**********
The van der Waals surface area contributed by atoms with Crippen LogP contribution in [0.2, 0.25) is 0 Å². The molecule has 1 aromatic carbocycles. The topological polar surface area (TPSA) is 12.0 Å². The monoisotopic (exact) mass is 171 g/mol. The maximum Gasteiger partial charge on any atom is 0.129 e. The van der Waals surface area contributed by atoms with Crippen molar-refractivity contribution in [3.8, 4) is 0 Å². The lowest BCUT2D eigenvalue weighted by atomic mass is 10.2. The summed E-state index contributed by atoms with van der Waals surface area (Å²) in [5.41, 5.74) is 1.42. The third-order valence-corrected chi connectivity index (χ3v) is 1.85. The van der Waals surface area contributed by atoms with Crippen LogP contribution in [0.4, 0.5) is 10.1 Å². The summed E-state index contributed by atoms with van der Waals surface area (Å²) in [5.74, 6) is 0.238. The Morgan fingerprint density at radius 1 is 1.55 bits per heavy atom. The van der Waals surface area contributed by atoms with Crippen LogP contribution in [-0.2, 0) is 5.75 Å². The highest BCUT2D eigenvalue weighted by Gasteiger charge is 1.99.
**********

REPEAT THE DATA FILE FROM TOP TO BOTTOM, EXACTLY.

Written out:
The van der Waals surface area contributed by atoms with Crippen LogP contribution in [0.2, 0.25) is 0 Å². The molecule has 1 aromatic carbocycles. The topological polar surface area (TPSA) is 12.0 Å². The monoisotopic (exact) mass is 171 g/mol. The maximum Gasteiger partial charge on any atom is 0.129 e. The van der Waals surface area contributed by atoms with Crippen molar-refractivity contribution in [3.8, 4) is 0 Å². The lowest BCUT2D eigenvalue weighted by atomic mass is 10.2. The summed E-state index contributed by atoms with van der Waals surface area (Å²) in [5.41, 5.74) is 1.42. The third-order valence-corrected chi connectivity index (χ3v) is 1.85. The van der Waals surface area contributed by atoms with Crippen LogP contribution in [0.4, 0.5) is 10.1 Å². The summed E-state index contributed by atoms with van der Waals surface area (Å²) in [5.74, 6) is 0.238. The Morgan fingerprint density at radius 1 is 1.55 bits per heavy atom. The van der Waals surface area contributed by atoms with Crippen LogP contribution in [-0.2, 0) is 5.75 Å². The highest BCUT2D eigenvalue weighted by Gasteiger charge is 1.99.